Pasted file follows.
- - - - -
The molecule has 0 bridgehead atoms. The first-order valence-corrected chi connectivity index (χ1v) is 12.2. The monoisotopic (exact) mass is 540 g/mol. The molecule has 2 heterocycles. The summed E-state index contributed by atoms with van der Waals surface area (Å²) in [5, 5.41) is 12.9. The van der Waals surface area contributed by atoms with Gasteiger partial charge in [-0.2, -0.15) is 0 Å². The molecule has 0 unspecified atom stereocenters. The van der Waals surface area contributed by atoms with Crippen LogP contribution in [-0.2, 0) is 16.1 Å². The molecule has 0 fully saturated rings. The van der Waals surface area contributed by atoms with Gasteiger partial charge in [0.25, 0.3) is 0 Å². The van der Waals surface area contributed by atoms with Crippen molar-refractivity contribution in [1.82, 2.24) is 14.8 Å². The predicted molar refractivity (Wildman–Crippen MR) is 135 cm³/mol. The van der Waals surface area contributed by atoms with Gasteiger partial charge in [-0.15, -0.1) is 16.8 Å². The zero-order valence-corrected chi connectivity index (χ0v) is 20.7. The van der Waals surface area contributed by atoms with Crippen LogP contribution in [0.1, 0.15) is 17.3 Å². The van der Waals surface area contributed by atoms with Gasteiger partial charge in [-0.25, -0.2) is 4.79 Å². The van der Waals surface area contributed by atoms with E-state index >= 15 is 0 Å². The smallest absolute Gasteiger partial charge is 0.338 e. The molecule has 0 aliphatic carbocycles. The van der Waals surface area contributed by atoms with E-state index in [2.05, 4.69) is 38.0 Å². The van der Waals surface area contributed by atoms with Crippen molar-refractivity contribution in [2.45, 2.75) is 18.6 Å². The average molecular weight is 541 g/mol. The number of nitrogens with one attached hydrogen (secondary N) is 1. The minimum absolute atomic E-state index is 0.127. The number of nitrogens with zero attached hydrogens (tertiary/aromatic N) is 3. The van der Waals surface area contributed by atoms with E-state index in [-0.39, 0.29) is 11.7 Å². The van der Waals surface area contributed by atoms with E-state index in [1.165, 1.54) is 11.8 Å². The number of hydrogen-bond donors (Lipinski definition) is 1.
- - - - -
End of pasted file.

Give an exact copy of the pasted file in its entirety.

The molecule has 0 bridgehead atoms. The first-order valence-corrected chi connectivity index (χ1v) is 12.2. The monoisotopic (exact) mass is 540 g/mol. The molecule has 2 heterocycles. The summed E-state index contributed by atoms with van der Waals surface area (Å²) in [5, 5.41) is 12.9. The van der Waals surface area contributed by atoms with Gasteiger partial charge in [-0.2, -0.15) is 0 Å². The molecule has 0 unspecified atom stereocenters. The van der Waals surface area contributed by atoms with Crippen LogP contribution in [-0.2, 0) is 16.1 Å². The molecule has 0 fully saturated rings. The van der Waals surface area contributed by atoms with Gasteiger partial charge in [0.25, 0.3) is 0 Å². The van der Waals surface area contributed by atoms with Crippen molar-refractivity contribution in [1.82, 2.24) is 14.8 Å². The predicted molar refractivity (Wildman–Crippen MR) is 135 cm³/mol. The van der Waals surface area contributed by atoms with Gasteiger partial charge in [-0.15, -0.1) is 16.8 Å². The zero-order valence-corrected chi connectivity index (χ0v) is 20.7. The van der Waals surface area contributed by atoms with Crippen LogP contribution in [0.1, 0.15) is 17.3 Å². The van der Waals surface area contributed by atoms with Gasteiger partial charge in [-0.25, -0.2) is 4.79 Å². The van der Waals surface area contributed by atoms with E-state index >= 15 is 0 Å². The smallest absolute Gasteiger partial charge is 0.338 e. The molecule has 0 aliphatic carbocycles. The van der Waals surface area contributed by atoms with E-state index in [2.05, 4.69) is 38.0 Å². The van der Waals surface area contributed by atoms with Crippen molar-refractivity contribution in [2.45, 2.75) is 18.6 Å². The average molecular weight is 541 g/mol. The number of nitrogens with one attached hydrogen (secondary N) is 1. The minimum absolute atomic E-state index is 0.127. The number of nitrogens with zero attached hydrogens (tertiary/aromatic N) is 3. The van der Waals surface area contributed by atoms with E-state index in [-0.39, 0.29) is 11.7 Å². The van der Waals surface area contributed by atoms with E-state index in [1.165, 1.54) is 11.8 Å². The number of hydrogen-bond donors (Lipinski definition) is 1.